Manouchehr Esmaili-Liousi, a young 15-year-old boy from the city of Dezful, in the southwestern province of Khuzestan who suffered from hemophilia, was the first victim to die due to a lack of medicine caused by the sadistic U.S. sanctions against Iran. Condemning the sanctions, Ahmad Ghavidel, the director of Iran's Hemophilia Society, said that “sanctions hitting medicine in Iran are causing a silent death and are a ploy to hurt the health of Iranian people.” Naser Naghdi, the director general of Darou Pakhsh, Iran’s largest pharmaceutical firm, said bluntly, “There are patients for whom a medicine is the difference between life and death. ... If you have cancer and you can't find your chemotherapy drug, your death will come soon. It’s as simple as that.” U.S. Representative Brad Sherman (D, CA) admits that the misery and death inflicted on Iranians by the sanctions is intended. “Critics argued that these measures will hurt the Iranian people,” he said, adding malevolently, “Quite frankly, we need to do just that.”
Cynics arguing in favor of continuing the inhumane sanctions are quick to point to the previously mentioned “humanitarian” loopholes and some even go so far as to blame Iran, the victim, for mismanaging its pharmaceutical supply chains. Even U.S. President Barack Obama has callously remarked that Iranians should blame their leaders for the medical supply shortages. However, former Woodrow Wilson Scholar, Siamak Namazi, puts the blame where it belongs squarely on the U.S., explaining, “But, there is no mistaking that the scarcity of medicine and medical equipment in Iran started with the tightening up of sanctions. ... Shortages began when the continuous tightening of sanctions eventually placed overwhelming obstacles in the way of humanitarian trade.”
Let us examine the behavior of the United States under its own definition of international terrorism. According to the Iran Sanctions Act of 1996, section 14, found under Title 50 of the United States Code, Chapter 35, Section 1701:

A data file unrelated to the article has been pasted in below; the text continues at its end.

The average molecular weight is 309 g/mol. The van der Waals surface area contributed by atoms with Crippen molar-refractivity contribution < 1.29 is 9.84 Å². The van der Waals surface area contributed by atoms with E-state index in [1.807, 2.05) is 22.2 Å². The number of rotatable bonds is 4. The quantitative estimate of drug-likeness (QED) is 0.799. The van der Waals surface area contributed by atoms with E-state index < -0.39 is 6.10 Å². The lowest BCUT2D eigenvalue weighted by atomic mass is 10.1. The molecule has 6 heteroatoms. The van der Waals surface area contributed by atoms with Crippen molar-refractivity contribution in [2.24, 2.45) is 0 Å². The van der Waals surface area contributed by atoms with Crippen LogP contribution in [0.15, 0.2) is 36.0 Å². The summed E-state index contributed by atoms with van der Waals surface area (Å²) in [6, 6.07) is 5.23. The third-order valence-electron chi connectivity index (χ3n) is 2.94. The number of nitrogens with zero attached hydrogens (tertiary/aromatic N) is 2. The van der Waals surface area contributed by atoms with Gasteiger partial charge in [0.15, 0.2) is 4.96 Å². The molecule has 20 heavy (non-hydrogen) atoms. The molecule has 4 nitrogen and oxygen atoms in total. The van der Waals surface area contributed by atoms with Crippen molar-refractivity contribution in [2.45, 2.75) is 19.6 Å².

“The term 'act of international terrorism' means an act: (A) which is violent or dangerous to human life and that is a violation of the criminal laws of the United States or of any State or that would be a criminal violation if committed within the jurisdiction of the United States or any State; and (B) which appears to be intended - (i) to intimidate or coerce a civilian population; (ii) to influence the policy of a government by intimidation or coercion; or (iii) to affect the conduct of a government by assassination or kidnapping.”
Concerning (A) above, certainly, the U.S. sanctions are dangerous to human life and withholding needed medication from a patient would be a violation of the laws if committed within the United States, so (A) applies. As for (B), based on Representative Sherman’s remarks, the sanctions are intended to do harm thereby intimidating the civilian population, so (B) (i) applies. Equally certain is that the sanctions are intended to intimidate and coerce the government of Iran into caving in to U.S. demands regarding its peaceful nuclear energy program, as is clear from U.S. Treasury Secretary Geithner’s quote at the beginning of this article, so (B) (ii) also applies.
The legal conclusion appears inescapable. Based upon the above definition taken from its own laws, by imposing its Zionist-devised sanctions against Iran, the United States is committing an act of international pharmaceutical terrorism. But Manoucher’s parents already know this, as do the 8,000 Iranians with similar blood diseases, as well as the millions of Iranians suffering from kidney diseases, cancers, multiple sclerosis and other life-threatening diseases.